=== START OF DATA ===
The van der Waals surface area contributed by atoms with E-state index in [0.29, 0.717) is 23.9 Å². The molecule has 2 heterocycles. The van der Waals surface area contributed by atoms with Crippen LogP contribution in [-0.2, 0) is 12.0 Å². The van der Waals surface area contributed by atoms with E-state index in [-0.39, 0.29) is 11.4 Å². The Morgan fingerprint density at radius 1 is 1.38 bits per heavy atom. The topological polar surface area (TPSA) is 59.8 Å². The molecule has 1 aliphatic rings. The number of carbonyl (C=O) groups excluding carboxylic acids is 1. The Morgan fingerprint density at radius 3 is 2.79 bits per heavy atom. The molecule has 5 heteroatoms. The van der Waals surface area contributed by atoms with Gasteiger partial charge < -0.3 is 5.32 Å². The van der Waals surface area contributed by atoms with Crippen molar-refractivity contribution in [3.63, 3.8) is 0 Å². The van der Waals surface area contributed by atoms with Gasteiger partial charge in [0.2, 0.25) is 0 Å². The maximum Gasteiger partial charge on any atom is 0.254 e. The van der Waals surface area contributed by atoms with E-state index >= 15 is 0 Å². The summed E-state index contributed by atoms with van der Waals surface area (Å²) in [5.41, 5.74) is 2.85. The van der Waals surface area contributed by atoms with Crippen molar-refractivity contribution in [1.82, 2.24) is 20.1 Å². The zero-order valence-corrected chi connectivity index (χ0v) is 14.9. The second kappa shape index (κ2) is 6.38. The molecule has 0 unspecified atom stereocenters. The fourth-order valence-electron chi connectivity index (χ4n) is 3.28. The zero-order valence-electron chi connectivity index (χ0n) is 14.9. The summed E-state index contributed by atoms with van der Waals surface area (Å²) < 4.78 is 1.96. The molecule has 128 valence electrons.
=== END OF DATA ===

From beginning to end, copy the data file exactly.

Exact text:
The van der Waals surface area contributed by atoms with E-state index in [0.29, 0.717) is 23.9 Å². The molecule has 2 heterocycles. The van der Waals surface area contributed by atoms with Crippen LogP contribution in [-0.2, 0) is 12.0 Å². The van der Waals surface area contributed by atoms with E-state index in [-0.39, 0.29) is 11.4 Å². The Morgan fingerprint density at radius 1 is 1.38 bits per heavy atom. The topological polar surface area (TPSA) is 59.8 Å². The molecule has 1 aliphatic rings. The number of carbonyl (C=O) groups excluding carboxylic acids is 1. The Morgan fingerprint density at radius 3 is 2.79 bits per heavy atom. The molecule has 5 heteroatoms. The van der Waals surface area contributed by atoms with Gasteiger partial charge < -0.3 is 5.32 Å². The van der Waals surface area contributed by atoms with Crippen molar-refractivity contribution in [3.63, 3.8) is 0 Å². The van der Waals surface area contributed by atoms with Gasteiger partial charge in [0.2, 0.25) is 0 Å². The maximum Gasteiger partial charge on any atom is 0.254 e. The van der Waals surface area contributed by atoms with E-state index >= 15 is 0 Å². The summed E-state index contributed by atoms with van der Waals surface area (Å²) in [5.41, 5.74) is 2.85. The van der Waals surface area contributed by atoms with Crippen molar-refractivity contribution in [1.82, 2.24) is 20.1 Å². The zero-order valence-corrected chi connectivity index (χ0v) is 14.9. The second kappa shape index (κ2) is 6.38. The molecule has 0 unspecified atom stereocenters. The fourth-order valence-electron chi connectivity index (χ4n) is 3.28. The zero-order valence-electron chi connectivity index (χ0n) is 14.9. The summed E-state index contributed by atoms with van der Waals surface area (Å²) < 4.78 is 1.96. The molecule has 128 valence electrons.